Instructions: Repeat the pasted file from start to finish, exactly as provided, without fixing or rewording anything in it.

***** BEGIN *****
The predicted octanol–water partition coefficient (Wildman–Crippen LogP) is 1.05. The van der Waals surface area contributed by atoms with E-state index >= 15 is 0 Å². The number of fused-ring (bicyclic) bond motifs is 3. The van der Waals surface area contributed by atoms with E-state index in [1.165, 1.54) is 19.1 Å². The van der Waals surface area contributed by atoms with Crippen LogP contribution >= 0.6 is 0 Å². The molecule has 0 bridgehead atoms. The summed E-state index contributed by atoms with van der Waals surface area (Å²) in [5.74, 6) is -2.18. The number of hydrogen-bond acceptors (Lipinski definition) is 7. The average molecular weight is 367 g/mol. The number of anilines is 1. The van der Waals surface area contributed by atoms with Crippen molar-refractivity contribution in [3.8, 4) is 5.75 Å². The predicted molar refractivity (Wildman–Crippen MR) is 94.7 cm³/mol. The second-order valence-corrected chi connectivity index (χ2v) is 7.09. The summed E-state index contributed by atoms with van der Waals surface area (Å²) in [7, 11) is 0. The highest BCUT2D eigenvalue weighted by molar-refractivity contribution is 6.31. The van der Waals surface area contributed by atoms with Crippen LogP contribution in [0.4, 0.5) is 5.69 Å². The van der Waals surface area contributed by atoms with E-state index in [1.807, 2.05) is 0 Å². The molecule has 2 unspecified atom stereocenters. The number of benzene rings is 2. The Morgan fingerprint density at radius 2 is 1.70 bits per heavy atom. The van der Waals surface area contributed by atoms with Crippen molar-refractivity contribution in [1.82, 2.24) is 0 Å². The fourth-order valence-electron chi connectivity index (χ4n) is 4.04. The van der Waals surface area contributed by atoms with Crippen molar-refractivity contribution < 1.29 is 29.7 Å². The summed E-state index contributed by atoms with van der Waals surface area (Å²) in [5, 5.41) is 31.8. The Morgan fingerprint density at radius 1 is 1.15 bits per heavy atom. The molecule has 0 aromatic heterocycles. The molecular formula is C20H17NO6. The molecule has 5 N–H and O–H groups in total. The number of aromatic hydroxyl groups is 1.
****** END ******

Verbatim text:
The predicted octanol–water partition coefficient (Wildman–Crippen LogP) is 1.05. The van der Waals surface area contributed by atoms with E-state index >= 15 is 0 Å². The number of fused-ring (bicyclic) bond motifs is 3. The van der Waals surface area contributed by atoms with E-state index in [1.165, 1.54) is 19.1 Å². The van der Waals surface area contributed by atoms with Crippen LogP contribution >= 0.6 is 0 Å². The molecule has 0 bridgehead atoms. The summed E-state index contributed by atoms with van der Waals surface area (Å²) in [5.74, 6) is -2.18. The number of hydrogen-bond acceptors (Lipinski definition) is 7. The average molecular weight is 367 g/mol. The number of anilines is 1. The van der Waals surface area contributed by atoms with Crippen molar-refractivity contribution in [3.8, 4) is 5.75 Å². The predicted molar refractivity (Wildman–Crippen MR) is 94.7 cm³/mol. The second-order valence-corrected chi connectivity index (χ2v) is 7.09. The summed E-state index contributed by atoms with van der Waals surface area (Å²) in [7, 11) is 0. The highest BCUT2D eigenvalue weighted by molar-refractivity contribution is 6.31. The van der Waals surface area contributed by atoms with Crippen LogP contribution in [0.4, 0.5) is 5.69 Å². The van der Waals surface area contributed by atoms with E-state index in [1.807, 2.05) is 0 Å². The molecule has 2 unspecified atom stereocenters. The number of benzene rings is 2. The Morgan fingerprint density at radius 2 is 1.70 bits per heavy atom. The van der Waals surface area contributed by atoms with Crippen molar-refractivity contribution in [1.82, 2.24) is 0 Å². The fourth-order valence-electron chi connectivity index (χ4n) is 4.04. The van der Waals surface area contributed by atoms with Crippen molar-refractivity contribution < 1.29 is 29.7 Å². The summed E-state index contributed by atoms with van der Waals surface area (Å²) in [5, 5.41) is 31.8. The Morgan fingerprint density at radius 1 is 1.15 bits per heavy atom. The molecule has 0 aromatic heterocycles. The molecular formula is C20H17NO6. The molecule has 5 N–H and O–H groups in total. The number of aromatic hydroxyl groups is 1.